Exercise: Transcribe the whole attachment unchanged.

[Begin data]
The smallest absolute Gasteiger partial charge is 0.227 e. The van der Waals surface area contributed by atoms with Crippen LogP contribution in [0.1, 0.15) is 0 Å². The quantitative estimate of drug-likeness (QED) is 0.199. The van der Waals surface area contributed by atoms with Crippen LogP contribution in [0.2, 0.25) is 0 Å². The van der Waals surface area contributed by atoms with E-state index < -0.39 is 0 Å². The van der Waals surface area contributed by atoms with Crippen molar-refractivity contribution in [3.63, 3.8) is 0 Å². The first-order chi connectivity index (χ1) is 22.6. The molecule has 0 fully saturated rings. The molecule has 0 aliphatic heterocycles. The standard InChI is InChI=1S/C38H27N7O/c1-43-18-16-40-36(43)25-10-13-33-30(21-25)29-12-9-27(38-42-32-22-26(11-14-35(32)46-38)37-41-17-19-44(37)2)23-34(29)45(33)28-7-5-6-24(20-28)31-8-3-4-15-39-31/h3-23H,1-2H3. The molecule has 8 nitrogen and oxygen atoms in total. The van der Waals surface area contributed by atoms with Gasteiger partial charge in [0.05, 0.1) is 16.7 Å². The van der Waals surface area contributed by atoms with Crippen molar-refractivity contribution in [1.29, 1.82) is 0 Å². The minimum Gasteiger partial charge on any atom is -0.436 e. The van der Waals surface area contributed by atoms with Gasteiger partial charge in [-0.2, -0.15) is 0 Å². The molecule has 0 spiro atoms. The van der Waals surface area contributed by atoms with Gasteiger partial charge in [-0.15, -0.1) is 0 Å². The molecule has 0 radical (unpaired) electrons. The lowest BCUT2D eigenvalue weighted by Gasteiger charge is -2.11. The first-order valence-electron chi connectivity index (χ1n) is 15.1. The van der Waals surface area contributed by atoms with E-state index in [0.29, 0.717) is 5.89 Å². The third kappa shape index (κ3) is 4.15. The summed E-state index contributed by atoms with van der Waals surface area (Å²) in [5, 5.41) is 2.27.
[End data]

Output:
The smallest absolute Gasteiger partial charge is 0.227 e. The van der Waals surface area contributed by atoms with Crippen LogP contribution in [0.1, 0.15) is 0 Å². The quantitative estimate of drug-likeness (QED) is 0.199. The van der Waals surface area contributed by atoms with Crippen LogP contribution in [0.2, 0.25) is 0 Å². The van der Waals surface area contributed by atoms with E-state index < -0.39 is 0 Å². The van der Waals surface area contributed by atoms with Crippen molar-refractivity contribution in [3.63, 3.8) is 0 Å². The first-order chi connectivity index (χ1) is 22.6. The molecule has 0 fully saturated rings. The molecule has 0 aliphatic heterocycles. The standard InChI is InChI=1S/C38H27N7O/c1-43-18-16-40-36(43)25-10-13-33-30(21-25)29-12-9-27(38-42-32-22-26(11-14-35(32)46-38)37-41-17-19-44(37)2)23-34(29)45(33)28-7-5-6-24(20-28)31-8-3-4-15-39-31/h3-23H,1-2H3. The molecule has 8 nitrogen and oxygen atoms in total. The van der Waals surface area contributed by atoms with Gasteiger partial charge in [0.05, 0.1) is 16.7 Å². The van der Waals surface area contributed by atoms with Crippen molar-refractivity contribution in [1.29, 1.82) is 0 Å². The minimum Gasteiger partial charge on any atom is -0.436 e. The van der Waals surface area contributed by atoms with Gasteiger partial charge in [-0.2, -0.15) is 0 Å². The molecule has 0 spiro atoms. The van der Waals surface area contributed by atoms with Gasteiger partial charge in [-0.15, -0.1) is 0 Å². The molecule has 0 radical (unpaired) electrons. The lowest BCUT2D eigenvalue weighted by Gasteiger charge is -2.11. The first-order valence-electron chi connectivity index (χ1n) is 15.1. The van der Waals surface area contributed by atoms with E-state index in [0.29, 0.717) is 5.89 Å². The third kappa shape index (κ3) is 4.15. The summed E-state index contributed by atoms with van der Waals surface area (Å²) in [5, 5.41) is 2.27.